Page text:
FM Global (FM) has had a major influence in the design and installation of membrane roofing systems since the early 1970’s. As a major underwriter, FM offers insurance coverage, loss prevention information, risk management and product certification. Product certification is where the commercial roofing industry is often required to adapt as FM has evolved over the years.
Roofing systems are tested and evaluated at FM under their 4470 protocol. The evaluation includes:
- Wind Uplift
- External Flame Spread – ASTM E108
- Internal Fire – Calorimeter
- Hail Impact
- Seam Leakage
- Foot Traffic
The standard FM Class 1 decks for construction include minimum 22 gauge steel, 3,000 psi concrete and minimum ¾-in fire rated wood.
Up until 1999, Factory Mutual Research was an extension of Factory Mutual. Their focus was principally testing for loss prevention for the FM insured customers. FM Research brought the industry the ubiquitous I-90 classification and became the gold standard for specifying wind resistance. Back then it seemed that whatever the deck type or building location, the specification required a 1-90 classification. The Roman numeral I signified the type of construction and the 90 was the tested uplift rating. When non-rated decks were involved, (less than 22-ga steel, plywood, gyp and tectum) a simple rational analysis presented to the FM Loss Prevention Engineer for the customer would often be accepted for a particular construction project.
The rational analysis was often based upon information that was contained within the FM Loss Prevention Data Sheet catalog. FM deserves credit for publishing their Loss Prevention Data Sheets. There was a time when they had to be purchased but are now freely shared within RoofNav. They contain a wealth of information for the practical evaluation and installation of commercial roofing systems.
In August of 1992, Hurricane Andrew ripped through South Florida and became the impetus that changed the way roofing systems over steel decking are tested. Prior to Andrew, uplift certification was conducted primarily in a 5’ x 9’ test frame. After Andrew, all manufacturers were required to re-certify their systems in the new 12’ x 24’ test frame and the 1-90 expanded to now include approvals for 1-200+ for steel and up to 1-990 for concrete.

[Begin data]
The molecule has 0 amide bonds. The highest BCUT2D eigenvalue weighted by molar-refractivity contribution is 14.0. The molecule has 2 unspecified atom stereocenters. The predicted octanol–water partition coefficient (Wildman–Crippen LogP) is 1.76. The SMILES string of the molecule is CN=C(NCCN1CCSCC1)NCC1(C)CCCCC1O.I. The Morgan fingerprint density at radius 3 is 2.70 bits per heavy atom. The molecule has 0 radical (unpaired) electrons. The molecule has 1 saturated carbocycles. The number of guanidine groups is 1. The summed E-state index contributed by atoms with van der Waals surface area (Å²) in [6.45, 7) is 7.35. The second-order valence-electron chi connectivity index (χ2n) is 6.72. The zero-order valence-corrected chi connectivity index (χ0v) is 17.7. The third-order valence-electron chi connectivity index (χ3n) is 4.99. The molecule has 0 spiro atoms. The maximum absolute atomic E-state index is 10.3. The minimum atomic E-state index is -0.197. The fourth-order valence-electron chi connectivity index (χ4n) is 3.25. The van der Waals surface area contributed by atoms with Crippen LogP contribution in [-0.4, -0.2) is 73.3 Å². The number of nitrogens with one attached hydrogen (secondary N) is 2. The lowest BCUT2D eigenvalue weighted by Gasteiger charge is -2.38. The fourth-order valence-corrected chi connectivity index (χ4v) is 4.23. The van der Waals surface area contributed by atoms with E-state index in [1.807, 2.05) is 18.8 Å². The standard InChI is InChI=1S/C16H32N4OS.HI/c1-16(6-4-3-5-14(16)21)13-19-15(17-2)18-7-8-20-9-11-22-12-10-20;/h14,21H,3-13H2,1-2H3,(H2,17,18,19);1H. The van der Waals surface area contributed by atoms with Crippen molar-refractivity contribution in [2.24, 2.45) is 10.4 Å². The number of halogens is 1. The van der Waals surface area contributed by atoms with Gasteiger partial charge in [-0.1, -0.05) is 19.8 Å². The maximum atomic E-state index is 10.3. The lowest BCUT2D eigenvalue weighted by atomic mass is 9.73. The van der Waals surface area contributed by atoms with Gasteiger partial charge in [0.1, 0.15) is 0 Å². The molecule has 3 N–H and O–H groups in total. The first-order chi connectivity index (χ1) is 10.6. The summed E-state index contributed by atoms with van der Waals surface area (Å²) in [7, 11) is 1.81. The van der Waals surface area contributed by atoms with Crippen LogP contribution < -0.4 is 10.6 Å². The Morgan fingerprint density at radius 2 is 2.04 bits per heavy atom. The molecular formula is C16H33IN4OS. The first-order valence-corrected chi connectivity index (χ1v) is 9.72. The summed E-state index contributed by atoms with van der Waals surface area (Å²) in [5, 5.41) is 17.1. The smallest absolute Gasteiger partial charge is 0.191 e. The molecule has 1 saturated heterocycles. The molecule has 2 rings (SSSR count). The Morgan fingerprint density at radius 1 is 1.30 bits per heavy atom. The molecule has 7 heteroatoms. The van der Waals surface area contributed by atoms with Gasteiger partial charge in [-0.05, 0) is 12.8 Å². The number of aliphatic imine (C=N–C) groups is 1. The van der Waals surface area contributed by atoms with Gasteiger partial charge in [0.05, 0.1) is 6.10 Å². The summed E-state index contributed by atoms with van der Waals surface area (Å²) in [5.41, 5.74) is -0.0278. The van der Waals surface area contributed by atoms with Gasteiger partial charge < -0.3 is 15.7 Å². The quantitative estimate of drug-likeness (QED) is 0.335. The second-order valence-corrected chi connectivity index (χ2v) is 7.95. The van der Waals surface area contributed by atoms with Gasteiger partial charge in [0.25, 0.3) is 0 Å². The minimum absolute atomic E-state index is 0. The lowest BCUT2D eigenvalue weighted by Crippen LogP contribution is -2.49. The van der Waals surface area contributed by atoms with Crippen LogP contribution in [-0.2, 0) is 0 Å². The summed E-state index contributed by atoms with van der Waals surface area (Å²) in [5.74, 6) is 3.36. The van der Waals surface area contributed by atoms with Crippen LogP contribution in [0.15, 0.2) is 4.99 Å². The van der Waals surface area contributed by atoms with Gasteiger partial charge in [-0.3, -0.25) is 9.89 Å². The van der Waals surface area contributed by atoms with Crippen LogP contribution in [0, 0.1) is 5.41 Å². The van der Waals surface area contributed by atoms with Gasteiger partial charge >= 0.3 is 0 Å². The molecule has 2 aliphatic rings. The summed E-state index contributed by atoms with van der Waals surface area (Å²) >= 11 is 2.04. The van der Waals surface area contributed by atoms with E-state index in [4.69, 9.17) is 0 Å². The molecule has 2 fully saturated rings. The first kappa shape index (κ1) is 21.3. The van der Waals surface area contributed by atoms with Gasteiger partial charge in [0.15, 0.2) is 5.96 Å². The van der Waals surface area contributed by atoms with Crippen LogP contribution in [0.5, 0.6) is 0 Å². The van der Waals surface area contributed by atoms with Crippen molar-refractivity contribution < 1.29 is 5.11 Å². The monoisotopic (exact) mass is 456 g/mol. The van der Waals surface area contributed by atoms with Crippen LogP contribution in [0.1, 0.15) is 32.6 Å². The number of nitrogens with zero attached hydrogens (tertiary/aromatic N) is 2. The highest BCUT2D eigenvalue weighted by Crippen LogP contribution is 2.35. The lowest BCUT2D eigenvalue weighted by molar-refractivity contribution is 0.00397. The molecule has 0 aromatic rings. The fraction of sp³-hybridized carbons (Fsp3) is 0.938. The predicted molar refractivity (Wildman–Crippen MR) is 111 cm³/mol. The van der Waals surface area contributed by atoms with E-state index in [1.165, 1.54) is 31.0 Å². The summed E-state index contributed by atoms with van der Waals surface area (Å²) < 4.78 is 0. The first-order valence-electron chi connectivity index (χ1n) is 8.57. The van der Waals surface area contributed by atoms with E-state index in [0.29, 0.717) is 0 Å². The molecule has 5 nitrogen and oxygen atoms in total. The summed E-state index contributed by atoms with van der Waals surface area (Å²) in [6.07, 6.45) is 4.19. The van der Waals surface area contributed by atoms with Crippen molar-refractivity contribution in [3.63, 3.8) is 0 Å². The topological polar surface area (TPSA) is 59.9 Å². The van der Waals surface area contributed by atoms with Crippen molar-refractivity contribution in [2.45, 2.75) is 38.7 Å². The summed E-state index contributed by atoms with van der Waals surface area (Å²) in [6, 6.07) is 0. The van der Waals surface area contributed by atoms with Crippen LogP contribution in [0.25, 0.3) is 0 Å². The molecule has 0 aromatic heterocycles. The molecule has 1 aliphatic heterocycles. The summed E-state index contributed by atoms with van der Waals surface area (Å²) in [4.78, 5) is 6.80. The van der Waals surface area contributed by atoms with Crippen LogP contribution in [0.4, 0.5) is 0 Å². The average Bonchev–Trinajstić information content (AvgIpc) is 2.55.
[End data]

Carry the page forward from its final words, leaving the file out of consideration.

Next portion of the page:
In 1999 Factory Mutual Research became FM Approvals, a wholly owned subsidiary of FM Global. Their business model was modified so they could function as a third part certification entity. This changed the way testing and subsequent engineering approvals were granted. Prior to the change, engineering evaluations for inclusion in the Approval Guide could be obtained based upon rational analysis of existing data. Now, pre-existing data or the establishment of new data is required for every FM approval.
FM RoofNav was launched in 2001. It was introduced as a configuration tool to simplify FM Approvals. And in some respects, it has but in others, it has become complex and cumbersome. This is especially true for beginners tying to use the tool to establish and or find an “approved” assembly.
For the majority of today’s commercial roofing installations, there are some pretty common RoofNav numbers to support the designs and most manufacturers offer cheat sheets or guides to assist in sorting out RoofNav numbers for common constructions. The challenge and difficulty comes when designs get complex or exotic. Designers should work with the roof system manufacturer who will have experts available to navigate RoofNav prior to configuring an assembly to ensure it can be supported by a RoofNav number when required.